As if to appeal particularly to Wagner, music held special appeal for Feuerbach, (as Wagner would also discover with Schopenhauer), who thought that through music, man could elevate to a higher transcendental plane.

So philosophically and if we believe the Freudians, psychologically, Wagner was not wedded to wedlock, nor to “unnatural” fetters upon love in its various forms.


Lets hastily return to safer ground; the plot. Das Rhinegold we recall was about strong but fallible men, weak women and rules. Bad things happen if you break the rules. Alberich and Wotan both separately steal the gold, Wotan creates his powerful stronghold, Valhalla , built by male giants. The clever male Loge is expected to think of a solution to the big problem.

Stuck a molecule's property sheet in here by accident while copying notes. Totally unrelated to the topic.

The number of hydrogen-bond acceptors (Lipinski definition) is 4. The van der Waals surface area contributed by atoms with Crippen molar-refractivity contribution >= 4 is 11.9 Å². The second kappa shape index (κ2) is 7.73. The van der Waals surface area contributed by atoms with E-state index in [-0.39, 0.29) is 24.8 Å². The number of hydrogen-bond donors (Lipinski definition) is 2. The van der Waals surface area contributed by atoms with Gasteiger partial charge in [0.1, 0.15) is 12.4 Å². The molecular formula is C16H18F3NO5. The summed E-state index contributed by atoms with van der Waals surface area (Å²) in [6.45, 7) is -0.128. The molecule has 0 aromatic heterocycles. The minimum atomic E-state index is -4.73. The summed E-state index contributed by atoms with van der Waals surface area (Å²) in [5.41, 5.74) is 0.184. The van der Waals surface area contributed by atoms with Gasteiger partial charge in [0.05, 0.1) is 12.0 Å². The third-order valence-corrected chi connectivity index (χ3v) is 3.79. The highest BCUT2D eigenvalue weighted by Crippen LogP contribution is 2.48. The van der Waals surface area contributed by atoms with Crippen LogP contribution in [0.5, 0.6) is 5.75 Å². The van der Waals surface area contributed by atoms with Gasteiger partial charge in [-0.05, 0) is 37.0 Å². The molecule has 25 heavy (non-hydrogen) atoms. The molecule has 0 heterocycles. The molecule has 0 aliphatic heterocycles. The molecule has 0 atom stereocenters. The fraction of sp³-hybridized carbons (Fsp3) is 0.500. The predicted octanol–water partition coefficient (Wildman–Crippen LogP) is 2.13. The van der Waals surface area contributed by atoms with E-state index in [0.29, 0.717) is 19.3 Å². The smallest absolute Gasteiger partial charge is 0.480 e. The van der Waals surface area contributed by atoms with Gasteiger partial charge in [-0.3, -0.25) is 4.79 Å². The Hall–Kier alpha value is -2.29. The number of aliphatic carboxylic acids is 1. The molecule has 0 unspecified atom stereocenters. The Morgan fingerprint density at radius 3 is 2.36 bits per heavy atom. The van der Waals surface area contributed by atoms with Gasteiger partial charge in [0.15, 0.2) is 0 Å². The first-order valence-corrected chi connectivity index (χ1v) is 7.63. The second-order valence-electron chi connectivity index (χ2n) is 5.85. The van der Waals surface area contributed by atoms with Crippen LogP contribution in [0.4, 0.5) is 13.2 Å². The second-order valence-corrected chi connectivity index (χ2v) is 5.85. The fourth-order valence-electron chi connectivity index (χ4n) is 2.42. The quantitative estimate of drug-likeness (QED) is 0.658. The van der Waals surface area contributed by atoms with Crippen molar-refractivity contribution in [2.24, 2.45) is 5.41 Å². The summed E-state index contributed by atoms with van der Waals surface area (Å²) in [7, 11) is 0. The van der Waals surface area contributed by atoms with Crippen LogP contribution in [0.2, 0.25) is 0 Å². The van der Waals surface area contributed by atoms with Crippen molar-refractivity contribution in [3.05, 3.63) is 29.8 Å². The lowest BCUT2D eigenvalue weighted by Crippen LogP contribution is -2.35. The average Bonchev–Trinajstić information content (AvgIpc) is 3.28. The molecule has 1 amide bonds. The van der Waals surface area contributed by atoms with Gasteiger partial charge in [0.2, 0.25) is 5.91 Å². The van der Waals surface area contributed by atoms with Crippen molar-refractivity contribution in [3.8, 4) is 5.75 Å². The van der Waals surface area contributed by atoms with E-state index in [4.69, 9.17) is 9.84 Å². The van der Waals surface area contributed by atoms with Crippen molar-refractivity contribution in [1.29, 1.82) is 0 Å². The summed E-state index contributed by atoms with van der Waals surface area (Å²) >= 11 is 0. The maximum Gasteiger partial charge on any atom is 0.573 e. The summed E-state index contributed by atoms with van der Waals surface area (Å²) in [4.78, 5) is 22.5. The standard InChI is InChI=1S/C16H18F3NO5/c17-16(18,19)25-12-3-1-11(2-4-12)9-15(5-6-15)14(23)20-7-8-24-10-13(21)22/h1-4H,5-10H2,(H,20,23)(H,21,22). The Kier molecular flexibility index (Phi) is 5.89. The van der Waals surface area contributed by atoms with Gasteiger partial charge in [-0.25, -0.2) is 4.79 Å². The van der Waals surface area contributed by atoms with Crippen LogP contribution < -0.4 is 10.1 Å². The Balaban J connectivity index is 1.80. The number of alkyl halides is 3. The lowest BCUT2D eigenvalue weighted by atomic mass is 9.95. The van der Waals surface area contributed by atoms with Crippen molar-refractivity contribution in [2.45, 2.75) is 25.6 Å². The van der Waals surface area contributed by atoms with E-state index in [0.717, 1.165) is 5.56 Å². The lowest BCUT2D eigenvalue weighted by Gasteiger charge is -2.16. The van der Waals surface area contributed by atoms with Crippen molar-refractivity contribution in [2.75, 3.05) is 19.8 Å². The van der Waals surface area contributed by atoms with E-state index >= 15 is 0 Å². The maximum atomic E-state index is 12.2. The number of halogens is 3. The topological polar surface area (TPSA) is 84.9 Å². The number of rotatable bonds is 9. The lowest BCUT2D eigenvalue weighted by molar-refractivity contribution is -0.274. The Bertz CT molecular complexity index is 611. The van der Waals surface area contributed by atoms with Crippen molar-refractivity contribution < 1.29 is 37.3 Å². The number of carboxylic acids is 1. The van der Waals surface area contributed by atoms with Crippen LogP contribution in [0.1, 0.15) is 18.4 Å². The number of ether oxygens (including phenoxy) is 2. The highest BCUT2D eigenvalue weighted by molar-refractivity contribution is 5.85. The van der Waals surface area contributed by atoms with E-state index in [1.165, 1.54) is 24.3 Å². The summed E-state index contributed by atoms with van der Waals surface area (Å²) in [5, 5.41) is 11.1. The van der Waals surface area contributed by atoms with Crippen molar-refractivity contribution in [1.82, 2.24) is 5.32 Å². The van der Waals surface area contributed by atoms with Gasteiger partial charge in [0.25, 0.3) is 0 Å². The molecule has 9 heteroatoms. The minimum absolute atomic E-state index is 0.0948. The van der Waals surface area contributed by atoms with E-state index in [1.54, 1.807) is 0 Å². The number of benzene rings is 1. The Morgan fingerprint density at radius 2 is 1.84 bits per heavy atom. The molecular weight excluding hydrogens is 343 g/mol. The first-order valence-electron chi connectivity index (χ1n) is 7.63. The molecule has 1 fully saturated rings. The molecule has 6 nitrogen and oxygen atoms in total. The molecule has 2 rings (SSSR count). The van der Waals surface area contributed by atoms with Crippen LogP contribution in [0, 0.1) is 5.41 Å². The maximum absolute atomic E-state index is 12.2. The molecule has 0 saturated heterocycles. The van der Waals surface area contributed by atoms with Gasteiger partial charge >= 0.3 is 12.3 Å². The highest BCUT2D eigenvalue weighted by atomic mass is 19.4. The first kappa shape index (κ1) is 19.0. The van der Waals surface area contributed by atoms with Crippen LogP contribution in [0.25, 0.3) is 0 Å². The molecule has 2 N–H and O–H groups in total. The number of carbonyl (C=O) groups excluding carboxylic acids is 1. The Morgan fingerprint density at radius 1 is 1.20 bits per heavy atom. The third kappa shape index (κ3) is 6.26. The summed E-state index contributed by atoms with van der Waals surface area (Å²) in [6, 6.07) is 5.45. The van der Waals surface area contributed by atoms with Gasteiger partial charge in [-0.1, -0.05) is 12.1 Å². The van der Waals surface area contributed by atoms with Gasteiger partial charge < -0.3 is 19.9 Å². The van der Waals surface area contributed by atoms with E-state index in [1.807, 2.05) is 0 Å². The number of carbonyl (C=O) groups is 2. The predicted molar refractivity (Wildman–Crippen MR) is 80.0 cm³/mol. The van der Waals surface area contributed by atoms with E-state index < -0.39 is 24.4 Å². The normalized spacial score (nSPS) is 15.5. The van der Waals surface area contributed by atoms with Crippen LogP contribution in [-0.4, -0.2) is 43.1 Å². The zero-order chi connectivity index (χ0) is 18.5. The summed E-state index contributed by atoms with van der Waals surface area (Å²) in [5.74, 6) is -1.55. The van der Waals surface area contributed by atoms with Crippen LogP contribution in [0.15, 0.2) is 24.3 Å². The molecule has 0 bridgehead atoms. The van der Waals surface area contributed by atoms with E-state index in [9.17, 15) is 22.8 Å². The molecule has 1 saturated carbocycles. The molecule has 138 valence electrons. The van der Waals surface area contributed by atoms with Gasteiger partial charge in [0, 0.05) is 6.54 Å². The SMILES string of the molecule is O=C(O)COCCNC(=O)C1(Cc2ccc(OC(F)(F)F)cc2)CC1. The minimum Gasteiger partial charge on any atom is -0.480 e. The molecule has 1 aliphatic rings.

In the female camp, the Rheinmaidens are passive and superficial. Freia, goddess of either youth or love (Don says both), is traded like a pawn in a male contract. Love literally being traded for power. I conveniently ignore Erda as whilst passive (and certainly so in Götterdammering), she doesn’t quite fit the type

Which brings us to Fricka. Her role seems to be to complain from stage left to little effect, to be barren and to be shallow in her thinking. Not only is she the wife of the Wotan the most significant character but she is the ineffectual goddess and protector of marriage and fidelity. Wotan meantime, wanders off for trysts with other women, with whom we later learn he has begot a dozen or so children.